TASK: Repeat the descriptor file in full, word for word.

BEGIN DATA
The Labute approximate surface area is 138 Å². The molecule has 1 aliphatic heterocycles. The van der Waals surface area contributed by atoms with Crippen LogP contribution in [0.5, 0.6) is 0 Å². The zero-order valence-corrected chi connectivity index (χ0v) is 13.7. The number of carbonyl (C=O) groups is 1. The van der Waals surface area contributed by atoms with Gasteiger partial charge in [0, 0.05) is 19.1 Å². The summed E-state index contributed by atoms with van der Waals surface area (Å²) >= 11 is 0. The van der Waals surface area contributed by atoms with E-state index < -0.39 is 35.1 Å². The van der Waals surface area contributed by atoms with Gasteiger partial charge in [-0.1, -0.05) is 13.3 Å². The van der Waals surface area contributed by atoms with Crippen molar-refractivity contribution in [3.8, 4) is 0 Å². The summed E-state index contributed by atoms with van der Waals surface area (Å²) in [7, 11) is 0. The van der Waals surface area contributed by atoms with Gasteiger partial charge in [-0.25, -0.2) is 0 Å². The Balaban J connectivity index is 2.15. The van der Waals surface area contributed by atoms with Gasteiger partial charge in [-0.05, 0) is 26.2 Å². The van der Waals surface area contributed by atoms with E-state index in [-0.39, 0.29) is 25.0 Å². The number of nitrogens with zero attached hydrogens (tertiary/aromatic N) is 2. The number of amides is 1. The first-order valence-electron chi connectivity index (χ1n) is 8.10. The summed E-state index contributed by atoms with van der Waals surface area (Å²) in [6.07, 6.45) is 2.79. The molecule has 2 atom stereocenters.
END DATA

The Labute approximate surface area is 138 Å². The molecule has 1 aliphatic heterocycles. The van der Waals surface area contributed by atoms with Crippen LogP contribution in [0.5, 0.6) is 0 Å². The zero-order valence-corrected chi connectivity index (χ0v) is 13.7. The number of carbonyl (C=O) groups is 1. The van der Waals surface area contributed by atoms with Gasteiger partial charge in [0, 0.05) is 19.1 Å². The summed E-state index contributed by atoms with van der Waals surface area (Å²) >= 11 is 0. The van der Waals surface area contributed by atoms with E-state index < -0.39 is 35.1 Å². The van der Waals surface area contributed by atoms with Gasteiger partial charge in [-0.1, -0.05) is 13.3 Å². The van der Waals surface area contributed by atoms with Crippen molar-refractivity contribution in [3.8, 4) is 0 Å². The summed E-state index contributed by atoms with van der Waals surface area (Å²) in [7, 11) is 0. The van der Waals surface area contributed by atoms with Gasteiger partial charge in [-0.25, -0.2) is 0 Å². The Balaban J connectivity index is 2.15. The van der Waals surface area contributed by atoms with Gasteiger partial charge in [-0.05, 0) is 26.2 Å². The van der Waals surface area contributed by atoms with E-state index in [-0.39, 0.29) is 25.0 Å². The number of nitrogens with zero attached hydrogens (tertiary/aromatic N) is 2. The number of amides is 1. The first-order valence-electron chi connectivity index (χ1n) is 8.10. The summed E-state index contributed by atoms with van der Waals surface area (Å²) in [6.07, 6.45) is 2.79. The molecule has 2 atom stereocenters.